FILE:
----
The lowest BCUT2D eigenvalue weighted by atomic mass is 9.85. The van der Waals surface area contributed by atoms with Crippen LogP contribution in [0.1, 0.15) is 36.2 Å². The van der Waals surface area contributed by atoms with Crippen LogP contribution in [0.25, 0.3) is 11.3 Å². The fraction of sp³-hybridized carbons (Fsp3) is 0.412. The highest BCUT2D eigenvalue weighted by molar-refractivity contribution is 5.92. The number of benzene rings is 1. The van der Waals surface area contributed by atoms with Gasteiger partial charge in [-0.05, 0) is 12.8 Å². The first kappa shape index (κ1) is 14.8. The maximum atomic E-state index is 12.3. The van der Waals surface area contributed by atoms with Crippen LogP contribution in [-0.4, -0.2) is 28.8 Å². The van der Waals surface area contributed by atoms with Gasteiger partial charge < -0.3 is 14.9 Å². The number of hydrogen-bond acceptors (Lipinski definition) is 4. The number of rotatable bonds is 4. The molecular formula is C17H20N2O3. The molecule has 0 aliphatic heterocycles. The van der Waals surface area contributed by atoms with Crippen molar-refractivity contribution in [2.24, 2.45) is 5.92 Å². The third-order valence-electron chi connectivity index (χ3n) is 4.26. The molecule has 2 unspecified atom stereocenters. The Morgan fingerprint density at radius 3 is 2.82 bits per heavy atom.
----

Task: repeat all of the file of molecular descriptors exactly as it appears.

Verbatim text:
The lowest BCUT2D eigenvalue weighted by atomic mass is 9.85. The van der Waals surface area contributed by atoms with Crippen LogP contribution in [0.1, 0.15) is 36.2 Å². The van der Waals surface area contributed by atoms with Crippen LogP contribution in [0.25, 0.3) is 11.3 Å². The fraction of sp³-hybridized carbons (Fsp3) is 0.412. The highest BCUT2D eigenvalue weighted by molar-refractivity contribution is 5.92. The number of benzene rings is 1. The van der Waals surface area contributed by atoms with Gasteiger partial charge in [-0.05, 0) is 12.8 Å². The first kappa shape index (κ1) is 14.8. The maximum atomic E-state index is 12.3. The van der Waals surface area contributed by atoms with Crippen LogP contribution in [-0.4, -0.2) is 28.8 Å². The van der Waals surface area contributed by atoms with Gasteiger partial charge < -0.3 is 14.9 Å². The number of hydrogen-bond acceptors (Lipinski definition) is 4. The number of rotatable bonds is 4. The molecular formula is C17H20N2O3. The molecule has 0 aliphatic heterocycles. The van der Waals surface area contributed by atoms with Crippen molar-refractivity contribution in [2.24, 2.45) is 5.92 Å². The third-order valence-electron chi connectivity index (χ3n) is 4.26. The molecule has 2 unspecified atom stereocenters. The Morgan fingerprint density at radius 3 is 2.82 bits per heavy atom.